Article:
27 June 2008
I get asked a lot what books are useful to me in what I do the answers are varied but probably the most useful book I have found over the past few years is a book written by Harold McGee called “ On Food and Cooking, The science and Love of the Kitchen”. It is quite simply a book that looks at culinary love and the science behind it. The book really is a great read; even the bits that are not applicable to liquid or alcohol; you find yourself wandering into those parts anyway as they are just incredibly interesting. McGee’s questioning of what we take for granted is infectious, you end up asking yourself questions about the everyday things. It is full of great historical references i.e. the invention of the thermometer, a lot of very easy to read science bits i.e. how sugar works, some not so easy science bits although you can (after a few reads) get through them, some great anecdotal stuff; but best of all it has a whole section on Alcohol (Chapter 9). The chapter covers everything; wine, beer, spirits, distillation, the history of alcohol, even what a hang over is! In addition to alcohol, you also have a section on fruit; which can be a real eye opener and an extremely useful section on sugars. Overall, I cannot praise this book enough as it really does open up the gateway to the sometimes, baffling world of science, and instead introduces you to a universe of comprehensible ideas which can be used to improve, and inform, your craft. Finally, the best thing about it is, it inserts the question in you; why does that do that? This can head towards, why don’t I try that? and that’s when the fun begins!! Other great books are Kitchen Mysteries: Revealing the Science of Cooking or Molecular Gastronomy (exploring the science of flavour) both by Herve This, these books are quite dense and difficult to understand for the layman although well worth working through if you have the patience. There are some great chapters especially the ones 77/78 on Champagne which are a really fascinating and gives you a great insight to Herve This’s thinking! And just before we get all to serious I thought I would throw in a fantastic book called Hellraisers that is on the drinking stories of Richard Burton, Peter O’Toole, Oliver Reed and Richard Harris some of the biggest hellraisers of the last century which is full of some of the funniest drinking stories I have ever read….
14 June 2008
10 June 2008
1. What is the first cocktail you ever made?
If I remember correctly, a Bloody Mary.
2. What are your 3 favorite drinks plus recipes; old, new and your own?
My favorites always change but at the time I would say:
1/3 Plymouth, 1/3 Campari, 1/3 Carpano Rosso.
Stir and strain. Whiskey glass with one large lump of ice. Slice of orange.
New: The OK Cocktail
40 ml Beefeater Gin
15 ml Lillet Blanc’
2 dashes orange bitters
4 ml home made grapefruit sugar syrup
Stir, cocktail glass, lemon twist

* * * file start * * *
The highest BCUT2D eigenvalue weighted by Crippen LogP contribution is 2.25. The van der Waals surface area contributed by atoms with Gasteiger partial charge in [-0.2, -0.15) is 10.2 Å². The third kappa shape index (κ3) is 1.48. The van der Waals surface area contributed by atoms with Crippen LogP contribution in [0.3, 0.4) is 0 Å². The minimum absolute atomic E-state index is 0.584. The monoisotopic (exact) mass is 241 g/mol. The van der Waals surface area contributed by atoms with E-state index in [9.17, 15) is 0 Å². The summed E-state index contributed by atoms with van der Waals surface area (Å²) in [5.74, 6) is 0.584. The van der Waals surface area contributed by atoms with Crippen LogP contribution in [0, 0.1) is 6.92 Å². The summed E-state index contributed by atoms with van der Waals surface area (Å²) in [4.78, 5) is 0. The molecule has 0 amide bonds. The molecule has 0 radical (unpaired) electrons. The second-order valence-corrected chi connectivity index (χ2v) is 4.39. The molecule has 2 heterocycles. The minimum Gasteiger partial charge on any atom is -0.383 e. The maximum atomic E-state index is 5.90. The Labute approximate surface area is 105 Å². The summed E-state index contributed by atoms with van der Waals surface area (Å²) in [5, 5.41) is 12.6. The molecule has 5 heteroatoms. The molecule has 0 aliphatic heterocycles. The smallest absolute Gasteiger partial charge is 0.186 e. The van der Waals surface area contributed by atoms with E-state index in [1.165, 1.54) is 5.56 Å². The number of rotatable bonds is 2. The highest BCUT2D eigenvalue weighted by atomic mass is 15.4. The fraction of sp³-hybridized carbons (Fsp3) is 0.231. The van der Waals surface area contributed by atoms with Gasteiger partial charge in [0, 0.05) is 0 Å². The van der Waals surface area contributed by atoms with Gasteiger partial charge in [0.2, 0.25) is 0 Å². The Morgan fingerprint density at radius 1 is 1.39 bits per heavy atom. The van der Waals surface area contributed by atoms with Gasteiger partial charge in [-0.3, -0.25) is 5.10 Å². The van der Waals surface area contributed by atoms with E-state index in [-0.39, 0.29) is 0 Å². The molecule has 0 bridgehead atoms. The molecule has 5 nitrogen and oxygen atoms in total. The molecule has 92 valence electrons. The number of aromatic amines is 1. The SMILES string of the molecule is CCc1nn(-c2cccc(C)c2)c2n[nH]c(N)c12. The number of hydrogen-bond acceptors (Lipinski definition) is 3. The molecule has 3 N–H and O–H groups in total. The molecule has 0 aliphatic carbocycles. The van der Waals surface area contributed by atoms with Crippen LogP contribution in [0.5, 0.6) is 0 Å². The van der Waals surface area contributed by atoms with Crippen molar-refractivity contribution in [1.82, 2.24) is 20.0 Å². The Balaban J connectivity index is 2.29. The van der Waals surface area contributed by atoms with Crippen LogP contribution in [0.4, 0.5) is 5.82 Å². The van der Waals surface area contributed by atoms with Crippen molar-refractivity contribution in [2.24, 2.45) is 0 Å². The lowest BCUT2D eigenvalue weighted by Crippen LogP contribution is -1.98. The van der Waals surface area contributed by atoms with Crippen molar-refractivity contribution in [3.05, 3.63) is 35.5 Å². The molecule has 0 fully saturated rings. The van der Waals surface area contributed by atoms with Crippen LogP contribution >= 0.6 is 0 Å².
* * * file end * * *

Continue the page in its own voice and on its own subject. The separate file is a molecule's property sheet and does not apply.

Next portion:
50 ml Martell Cognac
15 ml lemon juice
10 ml simple syrup
4 mint leafs
2 bar spoons of home made lingonberry jam/marmalade
Shake, cocktail glass, double strain, mint leaf garnish
The reason I picked this one is that I have been working primarily with Swedish flavors and berries lately. This is one of the simples and best ones I’ve created lately.
3.Tell us about a new flavor you have discovered recently?
I would say that I have re discovered almost all flavors since I stopped smoking a few months a go! J I cannot believe the difference!
4. If you could pass just one thing, on to an apprentice bartender what would it be?
The importance of good ice. Shit ice= a shit drink!
5. What does the future hold for yourself and what do you see happening in the future in the industry?
Most probably I’ll stay in the trade I Stockholm for the next couple of years. I want to learn more about wines and food; I am considering studying to be a sommelier.
Stockholm and the rest of Sweden are always fighting with high taxes and high staff costs; this makes it difficult for bar owners to finance a good high quality product in a bar. Hopefully the government will lower the taxes on alcohol and make it easier for bar owners to raise quality of service and drinks. Stockholm is booming with bars right now and slowly but surely guests learn to appreciate quality and well-made cocktails with a nice approach from the bartender.
6. What has been your biggest satisfaction from working behind the bar?
Constantly learning new things. Everything from different flavors to service.
7. If you were to have a conversation with a cocktail, (and presuming it could talk back to you and tell you its past). Which cocktail would it be and why?
The Dry Martini. Kill the myth!
8. What influences your drinks from outside the industry (i.e. art, fashion)?
Politics. Global warming for instance. I try really hard to use ingredients from local producers or at least produce from Sweden.
9. If you where to break a bartending golden rule what would it be?
There is not one single rule I can consider breaking. Sorry...
10. Outside of flavor and the craft of the cocktail what in your opinion effects the appreciation of cocktails the most?
Color and presentation, i.e. Glasswear etc.
11. If you where to champion a cocktail which would it be?